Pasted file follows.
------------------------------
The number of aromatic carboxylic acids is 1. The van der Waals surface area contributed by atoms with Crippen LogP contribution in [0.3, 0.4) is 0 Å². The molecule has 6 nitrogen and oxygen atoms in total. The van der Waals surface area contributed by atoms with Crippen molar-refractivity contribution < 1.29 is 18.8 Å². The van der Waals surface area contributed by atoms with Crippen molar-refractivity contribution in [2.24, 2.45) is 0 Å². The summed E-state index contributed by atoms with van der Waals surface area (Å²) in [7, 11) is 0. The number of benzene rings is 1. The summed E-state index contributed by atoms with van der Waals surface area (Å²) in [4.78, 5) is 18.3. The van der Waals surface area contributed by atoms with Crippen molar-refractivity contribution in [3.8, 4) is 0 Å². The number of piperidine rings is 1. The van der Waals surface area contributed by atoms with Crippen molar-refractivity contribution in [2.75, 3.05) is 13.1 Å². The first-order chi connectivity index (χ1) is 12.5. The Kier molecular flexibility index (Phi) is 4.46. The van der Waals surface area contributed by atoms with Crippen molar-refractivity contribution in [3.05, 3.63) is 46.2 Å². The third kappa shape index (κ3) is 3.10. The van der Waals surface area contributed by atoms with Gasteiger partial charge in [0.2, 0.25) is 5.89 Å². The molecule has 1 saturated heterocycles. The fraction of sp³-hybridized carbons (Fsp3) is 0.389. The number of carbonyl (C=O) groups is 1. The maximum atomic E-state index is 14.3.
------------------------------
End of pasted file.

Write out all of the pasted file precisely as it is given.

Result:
The number of aromatic carboxylic acids is 1. The van der Waals surface area contributed by atoms with Crippen LogP contribution in [0.3, 0.4) is 0 Å². The molecule has 6 nitrogen and oxygen atoms in total. The van der Waals surface area contributed by atoms with Crippen molar-refractivity contribution < 1.29 is 18.8 Å². The van der Waals surface area contributed by atoms with Crippen molar-refractivity contribution in [2.24, 2.45) is 0 Å². The summed E-state index contributed by atoms with van der Waals surface area (Å²) in [7, 11) is 0. The number of benzene rings is 1. The summed E-state index contributed by atoms with van der Waals surface area (Å²) in [4.78, 5) is 18.3. The van der Waals surface area contributed by atoms with Crippen molar-refractivity contribution in [3.8, 4) is 0 Å². The number of piperidine rings is 1. The van der Waals surface area contributed by atoms with Crippen molar-refractivity contribution in [2.75, 3.05) is 13.1 Å². The first-order chi connectivity index (χ1) is 12.5. The Kier molecular flexibility index (Phi) is 4.46. The van der Waals surface area contributed by atoms with Crippen molar-refractivity contribution in [3.05, 3.63) is 46.2 Å². The third kappa shape index (κ3) is 3.10. The van der Waals surface area contributed by atoms with Gasteiger partial charge in [0.2, 0.25) is 5.89 Å². The molecule has 1 saturated heterocycles. The fraction of sp³-hybridized carbons (Fsp3) is 0.389. The number of carbonyl (C=O) groups is 1. The maximum atomic E-state index is 14.3.